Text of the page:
Doug Thomas stops his white pickup along the elevated dirt road that carves through the acres of newly planted rice stalks in Wheatland, Calif.
In this scene, replete with a myriad of migratory birds lazily grazing in the green fields, change is soon to come. The landscape, Thomas says, will be transformed into an oasis for waterfowl and shorebirds that will find a man-made wetlands to call home on their annual migration this fall.
Workers increasingly need a college degree to survive in today’s complex economy, so as college costs and student loan loads rise, parents and prospective students are asking tougher questions about the results to expect from a baccalaureate. But the answers they’re getting are often inadequate
“Eat local.” You’ve heard the phrase a billion times. It’s the guiding principle of the farm-to-fork movement, nudging us away from the Industrial Food Complex and toward our neighborhood farms. But there’s something even more local than a ranch down the road: the orange tree in your front yard.
I’m an accountant for a small start up in Sacramento — not an HR manager. But, as often happens, HR issues tend to fall on someone, and that someone is me. The current team has been here since the beginning; we started the place. But now we need to hire someone. A stranger. How do I start?
Casey Marshall is hunched over his phone, furiously scrolling through his Twitter feed in search of a photo of Waste Management’s promotional robot, whose broken axle he fixed back in March. “Someone came into the Hacker Lab and needed his robot repaired,” he says, grinning, “and I was like, ‘I gotta do that.’”
Thousands of pounds of urban produce are growing on trees and bushes all around you, and if you know where to look, you can gather enough fruits and vegetables to stock a food bank, plan a dinner menu and can a dozen jars of organic blackberry preserves.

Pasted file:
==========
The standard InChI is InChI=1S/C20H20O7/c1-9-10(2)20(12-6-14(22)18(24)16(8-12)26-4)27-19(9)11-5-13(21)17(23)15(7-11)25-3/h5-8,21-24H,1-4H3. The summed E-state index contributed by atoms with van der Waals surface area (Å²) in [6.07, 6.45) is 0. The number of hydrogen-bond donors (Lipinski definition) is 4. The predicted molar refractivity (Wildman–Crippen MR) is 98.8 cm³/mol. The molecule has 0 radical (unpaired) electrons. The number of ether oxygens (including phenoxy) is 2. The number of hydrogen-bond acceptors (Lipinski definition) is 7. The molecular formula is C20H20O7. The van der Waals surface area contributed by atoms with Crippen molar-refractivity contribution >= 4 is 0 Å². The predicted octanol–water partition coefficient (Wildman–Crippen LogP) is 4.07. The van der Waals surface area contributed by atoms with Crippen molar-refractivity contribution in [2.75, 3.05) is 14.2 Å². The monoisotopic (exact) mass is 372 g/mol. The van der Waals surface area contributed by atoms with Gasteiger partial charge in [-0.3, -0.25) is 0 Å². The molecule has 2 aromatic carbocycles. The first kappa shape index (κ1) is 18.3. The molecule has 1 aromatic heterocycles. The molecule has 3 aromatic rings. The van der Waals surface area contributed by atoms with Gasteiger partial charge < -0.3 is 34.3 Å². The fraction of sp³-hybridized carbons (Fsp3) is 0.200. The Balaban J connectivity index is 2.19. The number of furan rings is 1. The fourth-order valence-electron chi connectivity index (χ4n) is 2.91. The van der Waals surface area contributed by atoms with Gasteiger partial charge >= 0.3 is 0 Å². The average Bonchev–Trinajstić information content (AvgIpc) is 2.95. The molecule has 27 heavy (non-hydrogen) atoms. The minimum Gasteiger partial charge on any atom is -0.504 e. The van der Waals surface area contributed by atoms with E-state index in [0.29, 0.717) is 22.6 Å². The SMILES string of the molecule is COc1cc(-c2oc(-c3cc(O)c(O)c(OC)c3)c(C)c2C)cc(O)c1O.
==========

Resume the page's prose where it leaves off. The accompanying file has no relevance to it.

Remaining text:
On opening day of the 2014 baseball season, New York Mets second baseman Daniel Murphy was noticeably absent. He wasn’t benched. He didn’t have the flu. He simply took advantage of Major League Baseball’s paternity leave policy, which grants 72 hours off, to attend the birth of his son.
And all hell broke loose.
After much anticipation (and oh so many hours), the all-new comstocksmag.com has launched.
The changes we have made come as a result of paying close attention to how readers are using our magazine and website, so let us know what you think. Talk to us on Twitter and Facebook, post comments on our site, email us, call us or send a good old-fashioned letter. We’re listening.
If I wanted my 20-year-old son to join me for a late meal, I’d text him: “Buffet on me.” But I would never ever text my 86-year-old mother with a dinner invitation. For her, there would be a phone call with plenty of formalities and forewarning, a promise of a nice, sit-down establishment and a start time of 4:00 p.m. to take advantage of early bird specials. Why? Because each generation communicates differently.